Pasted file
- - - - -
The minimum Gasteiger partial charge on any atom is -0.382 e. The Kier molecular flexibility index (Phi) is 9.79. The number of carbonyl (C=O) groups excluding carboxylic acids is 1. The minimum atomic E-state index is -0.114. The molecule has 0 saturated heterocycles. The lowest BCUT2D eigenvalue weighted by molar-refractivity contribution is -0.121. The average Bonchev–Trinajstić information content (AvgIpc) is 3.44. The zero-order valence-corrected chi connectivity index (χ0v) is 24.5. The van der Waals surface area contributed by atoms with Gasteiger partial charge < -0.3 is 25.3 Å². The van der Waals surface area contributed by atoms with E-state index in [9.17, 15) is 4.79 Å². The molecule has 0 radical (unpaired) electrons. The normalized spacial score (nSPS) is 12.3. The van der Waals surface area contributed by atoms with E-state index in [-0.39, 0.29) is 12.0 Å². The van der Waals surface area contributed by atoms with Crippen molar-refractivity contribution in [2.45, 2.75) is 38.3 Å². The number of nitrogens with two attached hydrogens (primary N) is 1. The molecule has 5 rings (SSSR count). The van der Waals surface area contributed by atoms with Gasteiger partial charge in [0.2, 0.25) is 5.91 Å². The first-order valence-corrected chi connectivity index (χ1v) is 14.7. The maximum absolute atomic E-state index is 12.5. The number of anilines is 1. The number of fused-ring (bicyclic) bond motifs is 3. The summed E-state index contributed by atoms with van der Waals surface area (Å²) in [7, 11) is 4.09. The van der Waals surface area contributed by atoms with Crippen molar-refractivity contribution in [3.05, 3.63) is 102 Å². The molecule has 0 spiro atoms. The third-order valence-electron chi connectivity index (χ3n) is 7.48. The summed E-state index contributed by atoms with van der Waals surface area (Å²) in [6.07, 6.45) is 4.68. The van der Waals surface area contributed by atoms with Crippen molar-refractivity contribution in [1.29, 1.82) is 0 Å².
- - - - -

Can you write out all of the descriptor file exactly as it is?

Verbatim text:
The minimum Gasteiger partial charge on any atom is -0.382 e. The Kier molecular flexibility index (Phi) is 9.79. The number of carbonyl (C=O) groups excluding carboxylic acids is 1. The minimum atomic E-state index is -0.114. The molecule has 0 saturated heterocycles. The lowest BCUT2D eigenvalue weighted by molar-refractivity contribution is -0.121. The average Bonchev–Trinajstić information content (AvgIpc) is 3.44. The zero-order valence-corrected chi connectivity index (χ0v) is 24.5. The van der Waals surface area contributed by atoms with Gasteiger partial charge < -0.3 is 25.3 Å². The van der Waals surface area contributed by atoms with E-state index in [9.17, 15) is 4.79 Å². The molecule has 0 radical (unpaired) electrons. The normalized spacial score (nSPS) is 12.3. The van der Waals surface area contributed by atoms with E-state index in [-0.39, 0.29) is 12.0 Å². The van der Waals surface area contributed by atoms with Crippen molar-refractivity contribution in [2.45, 2.75) is 38.3 Å². The number of nitrogens with two attached hydrogens (primary N) is 1. The molecule has 5 rings (SSSR count). The van der Waals surface area contributed by atoms with Gasteiger partial charge in [0.2, 0.25) is 5.91 Å². The first-order valence-corrected chi connectivity index (χ1v) is 14.7. The maximum absolute atomic E-state index is 12.5. The number of anilines is 1. The number of fused-ring (bicyclic) bond motifs is 3. The summed E-state index contributed by atoms with van der Waals surface area (Å²) in [7, 11) is 4.09. The van der Waals surface area contributed by atoms with Crippen molar-refractivity contribution in [3.05, 3.63) is 102 Å². The molecule has 0 spiro atoms. The third-order valence-electron chi connectivity index (χ3n) is 7.48. The summed E-state index contributed by atoms with van der Waals surface area (Å²) in [6.07, 6.45) is 4.68. The van der Waals surface area contributed by atoms with Crippen molar-refractivity contribution in [1.29, 1.82) is 0 Å².